Inside the Vancouver lab where scientists (legally) grow magic mushrooms 

The Filament Health facility looks like something out of The Last of Us
Jean Grant
Filament founder Ben Lightburn saw an opportunity to leverage his team’s botanical extraction expertise to bring the first pharmaceutical-grade, naturally extracted psychedelics into the market.

Entrepreneur Ben Lightburn became interested in psychedelics in 2018, when he read about the promising results emerging from clinical trials. He had just sold his company, Mazza Innovation, which developed botanical extraction technologies for companies producing cosmetics and dietary supplements. The psychedelics industry, he realized, mostly produced synthetically manufactured psilocybin for research and development: it’s incredibly difficult to extract psilocybin from mushrooms in a way that’s standardized and stable. 

Lightburn saw an opportunity to leverage his team’s botanical extraction expertise to bring the first pharmaceutical-grade, naturally extracted psychedelics into the market. His company, Filament Health, extracts drugs like psilocybin, psilocyn, ayahuasca, mescaline and salvia primarily for research and development purposes. Psilocybin can be delivered to patients via Health Canada’s Special Access Program—physicians for seriously or terminally ill patients can use the program to request treatments that Health Canada hasn’t yet approved. Filament Health currently supplies about 70 patients across the country, most of whom are dealing with serious depression or terminal cancer.

Inside Filament’s lab, four scientists grow a variety of mushrooms, including Psilocybe tampanensis and Psilocybe cubensis (their nicknames are a bit more playful, like Jack Frost, Albino Penis Envy and Blue Meanie). Then they dry the mushrooms and mill them into a powder. After that, the active ingredients are extracted, purified, mixed with different excipients and preserved. Finally, they’re poured into capsules, packaged and sent around the globe. We took a look inside their lab to see how it all goes down.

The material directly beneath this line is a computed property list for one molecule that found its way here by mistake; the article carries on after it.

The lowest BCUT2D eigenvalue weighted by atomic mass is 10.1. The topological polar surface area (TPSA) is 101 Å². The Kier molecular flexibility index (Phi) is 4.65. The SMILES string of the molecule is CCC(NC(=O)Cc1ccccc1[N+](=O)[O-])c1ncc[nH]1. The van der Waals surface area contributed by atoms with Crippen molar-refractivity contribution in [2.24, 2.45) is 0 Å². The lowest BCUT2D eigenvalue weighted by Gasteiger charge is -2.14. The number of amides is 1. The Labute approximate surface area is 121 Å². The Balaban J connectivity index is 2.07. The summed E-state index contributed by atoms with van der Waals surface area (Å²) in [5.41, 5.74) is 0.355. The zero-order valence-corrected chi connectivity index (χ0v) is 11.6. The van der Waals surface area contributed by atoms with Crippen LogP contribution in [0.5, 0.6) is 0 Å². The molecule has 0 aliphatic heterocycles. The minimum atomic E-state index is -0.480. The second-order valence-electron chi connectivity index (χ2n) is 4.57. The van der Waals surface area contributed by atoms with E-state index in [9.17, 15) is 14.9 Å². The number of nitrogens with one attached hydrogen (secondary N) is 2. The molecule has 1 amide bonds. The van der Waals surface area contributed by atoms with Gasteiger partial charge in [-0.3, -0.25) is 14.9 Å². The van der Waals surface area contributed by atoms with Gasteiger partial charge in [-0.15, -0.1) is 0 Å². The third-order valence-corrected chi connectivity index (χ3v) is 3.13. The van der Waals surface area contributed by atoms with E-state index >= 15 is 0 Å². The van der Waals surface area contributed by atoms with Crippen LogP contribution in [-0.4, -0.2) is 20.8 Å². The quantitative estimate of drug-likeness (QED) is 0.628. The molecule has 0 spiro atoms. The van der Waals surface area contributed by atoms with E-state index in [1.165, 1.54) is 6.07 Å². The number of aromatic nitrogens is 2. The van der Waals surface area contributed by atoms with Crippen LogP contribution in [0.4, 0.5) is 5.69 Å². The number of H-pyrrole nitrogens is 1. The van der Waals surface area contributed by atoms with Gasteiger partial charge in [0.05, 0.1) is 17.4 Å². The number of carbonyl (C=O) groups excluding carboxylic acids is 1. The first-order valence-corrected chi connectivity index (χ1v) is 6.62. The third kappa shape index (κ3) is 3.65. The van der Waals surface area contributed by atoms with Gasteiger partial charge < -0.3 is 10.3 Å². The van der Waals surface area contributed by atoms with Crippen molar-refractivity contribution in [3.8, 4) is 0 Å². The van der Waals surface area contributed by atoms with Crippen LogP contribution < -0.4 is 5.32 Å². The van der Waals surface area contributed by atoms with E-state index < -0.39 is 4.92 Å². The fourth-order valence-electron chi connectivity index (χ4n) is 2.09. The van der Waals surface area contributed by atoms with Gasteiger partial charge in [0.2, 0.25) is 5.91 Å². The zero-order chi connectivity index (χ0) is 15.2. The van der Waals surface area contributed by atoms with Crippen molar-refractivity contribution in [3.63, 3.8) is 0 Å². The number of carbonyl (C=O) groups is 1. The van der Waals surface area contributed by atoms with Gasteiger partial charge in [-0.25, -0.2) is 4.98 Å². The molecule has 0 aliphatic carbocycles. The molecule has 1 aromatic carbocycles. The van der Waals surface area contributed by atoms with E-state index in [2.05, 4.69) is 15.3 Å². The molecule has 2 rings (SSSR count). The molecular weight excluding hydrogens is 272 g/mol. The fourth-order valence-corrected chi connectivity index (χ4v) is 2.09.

Filament moved into their Vancouver lab in 2020 and employ four full-time staff there, including their chief science officer, a mycologist, an analytical chemist and a quality control specialist. The rest of the team works remotely, and Lightburn splits his time between the lab and home. 


The mushrooms grow in these containers, which provide a controlled environment that optimizes humidity and minimizes contamination. The growing medium is made of organic Canadian rye grain and coconut coir. They harvest approximately 10 to 50 kilograms of mushrooms every month. 


Here, lab workers are harvesting a strain of mushroom called Psilocybe cubensis. One of the reasons Lightburn thinks consumers will want naturally extracted psilocybin over synthetic is because of something called the “entourage effect,” which is the idea that a natural plant has more than just one active ingredient. “When you make a natural extract, you’re also preserving all the other compounds that are present in the mushroom,” says Lightburn. “For example, wine is more than just alcohol, and coffee is more than just caffeine.” Mushrooms also contain compounds like psilocyn, norpsilocin, baeocystin and norbaeocystin. 


The harvester must delicately cut the mushroom at the base to minimize bruising. 

Here, mushrooms are placed in a dehydrator before processing (Psilocybe cubensis is over 90 per cent water).


Psilocybe cubensis are grown in many substances, depending on the desired properties. These ones grow in rye grain and Coco peat fibre.  


Filament grows their mushrooms for two purposes. For their own research and development, they evaluate the different strains for their potency, growth speed and resistance to contamination. For production, they go to the manufacturing side of the lab.  


These solutions are used to test the compounds in the mushrooms.

This is called a rotary evaporator, used to remove a solvent or water from an extract.

These plates contain a growth medium used for germinating and propagating mycelium (the fungal threads from which mushrooms are grown). 

Here are their Soxhlet extractors, which extract the active components from the mushrooms. 

As for the future of legal psychedelics for all, Lightburn is hopeful. “In Vancouver, there are magic mushroom stores operating openly,” he says. “Not long before cannabis was legalized, we had cannabis stores openly operating.”